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Form 8615 for self-supporting student who does not live with either parent

Sally is a fully self-supporting student age 19 whose earned income provides less than half of her support. She does not live with either parent for any part of the year. Is she required to file form 8615 with her tax return?
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17 Replies

Form 8615 for self-supporting student who does not live with either parent

From the IRS Instructions for Form 8615 - https://www.irs.gov/pub/irs-pdf/i8615.pdf

 

Who Must File

Form 8615 must be filed for anyone who meets all of the following conditions.

1. You had more than $2,100 of unearned income.
2. You are required to file a tax return.
3. You were either:

  • a. Under age 18 at the end of 2018,
  • b. Age 18 at the end of 2018 and didn’t have earned income that was more than half of your support, or
  • c. A full-time student at least age 19 and under age 24 at the end of 2018 and didn’t have earned income that was more than half of your support.

4. At least one of your parents was alive at the end of 2018.
5. You don’t file a joint return for 2018.

Form 8615 for self-supporting student who does not live with either parent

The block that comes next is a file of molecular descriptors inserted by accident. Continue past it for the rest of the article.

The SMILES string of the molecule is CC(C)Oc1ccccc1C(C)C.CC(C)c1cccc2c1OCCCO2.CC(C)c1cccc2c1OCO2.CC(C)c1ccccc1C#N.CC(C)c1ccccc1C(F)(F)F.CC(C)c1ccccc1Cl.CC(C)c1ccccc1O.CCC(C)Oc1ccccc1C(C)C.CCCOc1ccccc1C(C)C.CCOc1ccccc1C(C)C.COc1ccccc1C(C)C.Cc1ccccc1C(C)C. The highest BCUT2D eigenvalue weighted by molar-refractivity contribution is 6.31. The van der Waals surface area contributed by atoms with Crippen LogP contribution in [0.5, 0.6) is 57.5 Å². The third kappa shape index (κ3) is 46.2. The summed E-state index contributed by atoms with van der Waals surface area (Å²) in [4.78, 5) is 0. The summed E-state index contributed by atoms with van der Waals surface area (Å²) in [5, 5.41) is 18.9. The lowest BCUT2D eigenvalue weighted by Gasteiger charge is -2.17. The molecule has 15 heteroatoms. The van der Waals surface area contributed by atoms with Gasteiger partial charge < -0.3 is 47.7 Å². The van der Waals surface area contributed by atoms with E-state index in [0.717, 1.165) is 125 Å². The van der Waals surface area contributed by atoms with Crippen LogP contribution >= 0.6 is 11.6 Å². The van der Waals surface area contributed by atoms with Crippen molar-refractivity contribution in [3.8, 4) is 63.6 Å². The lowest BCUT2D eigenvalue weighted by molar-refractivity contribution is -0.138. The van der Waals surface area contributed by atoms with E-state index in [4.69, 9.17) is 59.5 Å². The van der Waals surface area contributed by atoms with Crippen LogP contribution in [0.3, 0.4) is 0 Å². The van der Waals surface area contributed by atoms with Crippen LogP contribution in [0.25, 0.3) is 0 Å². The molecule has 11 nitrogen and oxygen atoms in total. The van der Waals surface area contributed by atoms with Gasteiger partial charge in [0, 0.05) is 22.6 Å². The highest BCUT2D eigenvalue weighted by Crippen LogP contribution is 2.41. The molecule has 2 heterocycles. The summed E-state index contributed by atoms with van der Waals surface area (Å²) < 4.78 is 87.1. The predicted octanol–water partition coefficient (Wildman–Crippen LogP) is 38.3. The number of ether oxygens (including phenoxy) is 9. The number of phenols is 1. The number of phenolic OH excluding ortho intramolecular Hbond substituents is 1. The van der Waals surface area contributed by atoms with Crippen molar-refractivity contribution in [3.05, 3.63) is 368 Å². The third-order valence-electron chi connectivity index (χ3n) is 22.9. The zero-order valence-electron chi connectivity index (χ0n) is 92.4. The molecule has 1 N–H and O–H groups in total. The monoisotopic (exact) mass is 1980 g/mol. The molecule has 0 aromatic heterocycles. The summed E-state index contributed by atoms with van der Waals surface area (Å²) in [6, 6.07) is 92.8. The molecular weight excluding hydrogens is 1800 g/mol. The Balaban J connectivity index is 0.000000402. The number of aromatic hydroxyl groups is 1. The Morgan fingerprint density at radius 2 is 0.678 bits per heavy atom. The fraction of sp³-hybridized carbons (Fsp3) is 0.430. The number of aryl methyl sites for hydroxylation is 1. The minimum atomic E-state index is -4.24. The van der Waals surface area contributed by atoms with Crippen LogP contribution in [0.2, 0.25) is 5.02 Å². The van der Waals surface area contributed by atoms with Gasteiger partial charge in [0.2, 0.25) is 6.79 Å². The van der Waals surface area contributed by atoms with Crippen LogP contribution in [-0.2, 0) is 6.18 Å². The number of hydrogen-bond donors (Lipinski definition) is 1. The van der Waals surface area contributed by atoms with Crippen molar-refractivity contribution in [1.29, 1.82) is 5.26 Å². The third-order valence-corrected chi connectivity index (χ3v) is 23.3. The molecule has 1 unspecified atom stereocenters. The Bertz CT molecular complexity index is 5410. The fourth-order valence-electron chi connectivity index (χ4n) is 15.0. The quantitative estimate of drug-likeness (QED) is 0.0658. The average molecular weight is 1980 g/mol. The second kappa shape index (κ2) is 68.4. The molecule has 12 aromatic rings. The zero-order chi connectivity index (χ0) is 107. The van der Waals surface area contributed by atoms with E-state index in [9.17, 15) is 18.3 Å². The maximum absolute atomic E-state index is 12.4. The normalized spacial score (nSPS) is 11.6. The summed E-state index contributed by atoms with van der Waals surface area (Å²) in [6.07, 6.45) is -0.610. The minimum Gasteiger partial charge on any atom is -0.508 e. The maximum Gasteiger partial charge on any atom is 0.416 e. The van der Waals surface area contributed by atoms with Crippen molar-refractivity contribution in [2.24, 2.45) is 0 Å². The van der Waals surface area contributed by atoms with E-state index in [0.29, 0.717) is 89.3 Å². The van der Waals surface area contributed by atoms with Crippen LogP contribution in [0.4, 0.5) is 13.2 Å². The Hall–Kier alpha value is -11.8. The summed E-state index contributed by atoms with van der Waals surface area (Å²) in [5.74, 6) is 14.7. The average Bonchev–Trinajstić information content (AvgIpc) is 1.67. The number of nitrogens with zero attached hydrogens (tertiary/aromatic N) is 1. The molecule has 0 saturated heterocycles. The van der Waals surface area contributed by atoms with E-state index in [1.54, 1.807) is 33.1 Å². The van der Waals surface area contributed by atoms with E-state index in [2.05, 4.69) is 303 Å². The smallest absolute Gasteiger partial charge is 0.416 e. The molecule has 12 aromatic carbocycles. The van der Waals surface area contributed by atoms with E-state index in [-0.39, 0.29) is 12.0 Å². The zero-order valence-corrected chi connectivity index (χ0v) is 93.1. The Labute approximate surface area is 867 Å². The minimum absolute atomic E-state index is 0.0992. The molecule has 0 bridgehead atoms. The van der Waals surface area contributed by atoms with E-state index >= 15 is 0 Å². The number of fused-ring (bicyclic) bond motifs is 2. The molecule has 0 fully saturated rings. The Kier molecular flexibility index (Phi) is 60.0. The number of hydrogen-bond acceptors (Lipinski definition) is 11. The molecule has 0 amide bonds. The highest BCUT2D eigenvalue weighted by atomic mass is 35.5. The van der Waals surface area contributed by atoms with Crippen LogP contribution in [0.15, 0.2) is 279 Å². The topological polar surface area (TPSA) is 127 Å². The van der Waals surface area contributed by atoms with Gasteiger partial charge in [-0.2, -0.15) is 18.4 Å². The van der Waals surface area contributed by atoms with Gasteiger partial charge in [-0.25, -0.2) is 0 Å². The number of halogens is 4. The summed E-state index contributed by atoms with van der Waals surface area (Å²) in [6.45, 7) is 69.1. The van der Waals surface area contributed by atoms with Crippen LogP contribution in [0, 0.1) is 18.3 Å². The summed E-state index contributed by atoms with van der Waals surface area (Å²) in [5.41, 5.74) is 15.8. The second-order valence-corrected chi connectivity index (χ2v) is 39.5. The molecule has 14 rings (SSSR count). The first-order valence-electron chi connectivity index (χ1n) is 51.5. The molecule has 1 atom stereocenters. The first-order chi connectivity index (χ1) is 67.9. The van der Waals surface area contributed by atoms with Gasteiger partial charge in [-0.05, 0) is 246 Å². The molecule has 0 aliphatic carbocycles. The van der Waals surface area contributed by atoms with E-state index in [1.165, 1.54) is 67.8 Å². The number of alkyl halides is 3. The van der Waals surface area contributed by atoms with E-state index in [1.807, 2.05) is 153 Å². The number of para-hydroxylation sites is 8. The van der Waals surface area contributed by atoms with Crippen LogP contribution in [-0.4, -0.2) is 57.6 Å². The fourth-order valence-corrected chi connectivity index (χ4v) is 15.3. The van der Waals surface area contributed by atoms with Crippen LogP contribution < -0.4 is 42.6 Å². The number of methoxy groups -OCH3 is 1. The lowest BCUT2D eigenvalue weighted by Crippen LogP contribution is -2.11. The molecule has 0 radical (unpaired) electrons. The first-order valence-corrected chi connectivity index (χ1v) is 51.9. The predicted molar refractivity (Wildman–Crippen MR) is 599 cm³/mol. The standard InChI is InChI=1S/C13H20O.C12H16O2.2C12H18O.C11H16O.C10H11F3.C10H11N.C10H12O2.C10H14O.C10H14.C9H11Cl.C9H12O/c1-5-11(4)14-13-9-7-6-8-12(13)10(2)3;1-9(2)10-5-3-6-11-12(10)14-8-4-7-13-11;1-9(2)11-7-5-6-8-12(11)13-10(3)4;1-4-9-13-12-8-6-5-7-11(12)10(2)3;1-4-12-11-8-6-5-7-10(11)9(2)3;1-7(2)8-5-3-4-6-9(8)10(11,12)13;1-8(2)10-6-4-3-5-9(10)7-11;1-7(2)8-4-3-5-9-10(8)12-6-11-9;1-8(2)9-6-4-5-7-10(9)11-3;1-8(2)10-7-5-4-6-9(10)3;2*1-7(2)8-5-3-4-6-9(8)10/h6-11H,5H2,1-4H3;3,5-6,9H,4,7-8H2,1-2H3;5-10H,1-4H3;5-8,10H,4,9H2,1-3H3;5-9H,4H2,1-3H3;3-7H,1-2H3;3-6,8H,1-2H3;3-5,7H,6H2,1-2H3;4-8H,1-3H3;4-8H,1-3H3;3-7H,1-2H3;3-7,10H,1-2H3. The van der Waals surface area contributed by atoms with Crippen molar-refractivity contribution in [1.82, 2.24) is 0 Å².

Yes, I read the instructions for 8615, but there is a tension between it and Publication 17. Publication 17, p. 201, under heading "Tax for Certain Children Who Have Unearned Income" says, "Special tax rates apply to certain DEPENDENT children with unearned income of $2100 or more" (my emphasis): https://www.irs.gov/pub/irs-pdf/p17.pdf. The instructions for from 8615 however explicitly state, "These rules also apply whether or not you're a dependent": https://www.irs.gov/pub/irs-pdf/i8615.pdf. It seems unlikely that tax law dictates that a 19-year old unmarried student who fully supports herself and her parents on unearned income should be subject to trust rates simply because she has living (dependent) parents whereas a similarly situated 25-year old would be subject only to single-filer rates as would an otherwise similarly situated 19-year old whose parents were dead. But that is just what the instructions for form 8615 suggest. And that is in contrast to what publication 17 suggests. It would be very nice to know whether it is publication 17 or the instructions for form 8615 that is in need of revision. (Maybe they both are. Maybe Publication 17 should say "qualifying children" instead of "dependent children" and form 8615 should say "qualifying child" instead of "anyone"?) I don't know how to get a definitive answer to this. Any insight you have would be appreciated. Thank you.

Form 8615 for self-supporting student who does not live with either parent

@DoninGA Maybe a follow-up question is in order. Suppose that the envisioned student's parents are divorced. That leaves her with nothing to enter on Lines A and B of form 8615. "If your parents were unmarried, treated as unmarried for federal income tax purposes, or separated by either a divorce or separate maintenance decree, enters the name and SSN of the parent with whom you resided for the greater part of the calendar year" (from i8615). Yet by the letter of the part of i8615 you quoted, this student must file 8615. So, is she just supposed to leave lines A and B blank, since she didn't reside with either parent for the greater part of the calendar year?